Citi Research came out this week, 14 August 2012, with their Electronics Supply Chain Inventory Update, showing inventory stabilization both at holding points, now having moved upstream from OEM to Hub points, as well as in comparison to 2H12 demand:"[…] we believe inventories at Hub are well balanced compared to customer demand outlooks. With low lead times, distributors brought down inventory in the June quarter and we expect inventory levels to stabilize and track end demand through the remainder of 2012." (ibid., p.3)
Should the inventory situation as presented by Citi be correct, then this well-managed inventory situation will be critical in light that Citi also forecasts reduced demand in 3Q12, despite this being the traditionally higher demand quarter. For the recently ending June quarter, Citi's research show that Days of Inventory (DoI) increased only marginally to 42 days, only "slightly above 5-year and 10-year averages […]" but remaining flat for the upcoming September quarter sales outlook (ibid., p.8). With the continued negative pressure and confidence weakness due to the macro-economic situation and the upcoming elections in the US, the 'wait-and-see' approach we have often discussed will likely persist through 3Q12. What this means is that, according to Citi Research, while the forecast is for a no-growth quarter, at least it is not expected to be a decline.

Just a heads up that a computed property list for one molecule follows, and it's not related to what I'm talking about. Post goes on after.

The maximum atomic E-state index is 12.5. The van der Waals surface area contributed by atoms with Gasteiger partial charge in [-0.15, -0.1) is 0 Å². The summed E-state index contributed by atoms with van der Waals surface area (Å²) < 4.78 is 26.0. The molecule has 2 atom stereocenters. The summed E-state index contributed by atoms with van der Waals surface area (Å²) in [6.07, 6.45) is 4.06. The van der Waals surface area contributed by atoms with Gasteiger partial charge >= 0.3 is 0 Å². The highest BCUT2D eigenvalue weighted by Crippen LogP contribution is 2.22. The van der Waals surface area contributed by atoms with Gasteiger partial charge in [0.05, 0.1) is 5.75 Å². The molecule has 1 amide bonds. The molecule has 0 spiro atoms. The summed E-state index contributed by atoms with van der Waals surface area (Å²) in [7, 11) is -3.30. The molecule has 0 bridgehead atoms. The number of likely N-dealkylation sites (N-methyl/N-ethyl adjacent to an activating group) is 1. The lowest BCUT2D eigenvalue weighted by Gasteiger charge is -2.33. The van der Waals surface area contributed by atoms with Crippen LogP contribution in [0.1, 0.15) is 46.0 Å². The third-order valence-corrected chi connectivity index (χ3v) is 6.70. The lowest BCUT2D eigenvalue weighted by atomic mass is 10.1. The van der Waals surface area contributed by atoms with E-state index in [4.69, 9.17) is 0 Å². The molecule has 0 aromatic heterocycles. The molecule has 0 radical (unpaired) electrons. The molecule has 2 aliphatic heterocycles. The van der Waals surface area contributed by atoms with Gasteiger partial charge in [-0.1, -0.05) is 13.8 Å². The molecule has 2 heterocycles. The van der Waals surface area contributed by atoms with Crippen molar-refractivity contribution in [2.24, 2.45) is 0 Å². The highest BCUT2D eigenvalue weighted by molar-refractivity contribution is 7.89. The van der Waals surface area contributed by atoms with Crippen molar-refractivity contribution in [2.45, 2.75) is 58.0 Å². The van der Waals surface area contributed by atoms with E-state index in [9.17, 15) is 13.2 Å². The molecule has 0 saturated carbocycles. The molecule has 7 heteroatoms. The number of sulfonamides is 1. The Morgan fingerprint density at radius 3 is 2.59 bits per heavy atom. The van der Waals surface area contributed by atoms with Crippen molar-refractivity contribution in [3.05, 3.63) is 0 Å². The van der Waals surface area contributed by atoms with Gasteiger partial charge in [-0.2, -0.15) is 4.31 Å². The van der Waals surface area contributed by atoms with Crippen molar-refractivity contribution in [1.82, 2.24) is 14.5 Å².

Although demand is forecasted to be below expected seasonal levels, utilization and capacity have tracked lower as well. As a result, supply may not be as much of an overall challenge, though lead-times pose a different challenge that will affect pricing, according to the Citi report (ibid., p.5).
On a more positive note, there has been some retraction in the tech supply chain overall, but this has lead to the emergence of a more "efficient supply chain," as the Citi report summarizes (ibid., p.7).
Finally, although the present market conditions are challenging traditional growth upticks, the increased efficiency of the tech supply chain means it is well-poised to handle the potential no-growth situation. Importantly, semiconductor inventory levels are in check and as Citi offers, "we believe the sector is well-positioned to benefit should macro fears subside and demand begin to accelerate." (ibid., p.11)